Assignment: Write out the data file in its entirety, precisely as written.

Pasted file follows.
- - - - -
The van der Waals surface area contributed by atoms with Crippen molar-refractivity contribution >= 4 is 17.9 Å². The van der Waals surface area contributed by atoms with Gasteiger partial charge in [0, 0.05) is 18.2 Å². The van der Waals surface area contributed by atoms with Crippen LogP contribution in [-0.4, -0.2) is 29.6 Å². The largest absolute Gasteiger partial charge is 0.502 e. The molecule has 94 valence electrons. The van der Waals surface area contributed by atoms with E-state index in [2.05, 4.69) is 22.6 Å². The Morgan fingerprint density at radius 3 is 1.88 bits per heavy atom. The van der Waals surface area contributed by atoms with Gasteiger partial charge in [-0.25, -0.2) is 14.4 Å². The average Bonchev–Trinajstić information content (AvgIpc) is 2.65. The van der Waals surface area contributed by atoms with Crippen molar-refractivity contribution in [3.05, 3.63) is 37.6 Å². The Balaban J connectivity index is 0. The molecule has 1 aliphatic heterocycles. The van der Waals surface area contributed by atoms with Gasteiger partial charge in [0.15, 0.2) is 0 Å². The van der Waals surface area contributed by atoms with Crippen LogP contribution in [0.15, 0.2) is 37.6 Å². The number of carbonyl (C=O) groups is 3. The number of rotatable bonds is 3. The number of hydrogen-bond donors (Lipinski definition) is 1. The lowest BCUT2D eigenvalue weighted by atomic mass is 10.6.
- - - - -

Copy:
The van der Waals surface area contributed by atoms with Crippen molar-refractivity contribution >= 4 is 17.9 Å². The van der Waals surface area contributed by atoms with Gasteiger partial charge in [0, 0.05) is 18.2 Å². The van der Waals surface area contributed by atoms with Crippen LogP contribution in [-0.4, -0.2) is 29.6 Å². The largest absolute Gasteiger partial charge is 0.502 e. The molecule has 94 valence electrons. The van der Waals surface area contributed by atoms with E-state index in [2.05, 4.69) is 22.6 Å². The Morgan fingerprint density at radius 3 is 1.88 bits per heavy atom. The van der Waals surface area contributed by atoms with Gasteiger partial charge in [-0.25, -0.2) is 14.4 Å². The average Bonchev–Trinajstić information content (AvgIpc) is 2.65. The van der Waals surface area contributed by atoms with Crippen molar-refractivity contribution in [3.05, 3.63) is 37.6 Å². The Balaban J connectivity index is 0. The molecule has 1 aliphatic heterocycles. The van der Waals surface area contributed by atoms with Gasteiger partial charge in [0.15, 0.2) is 0 Å². The van der Waals surface area contributed by atoms with Crippen LogP contribution in [0.15, 0.2) is 37.6 Å². The number of carbonyl (C=O) groups is 3. The number of rotatable bonds is 3. The number of hydrogen-bond donors (Lipinski definition) is 1. The lowest BCUT2D eigenvalue weighted by atomic mass is 10.6.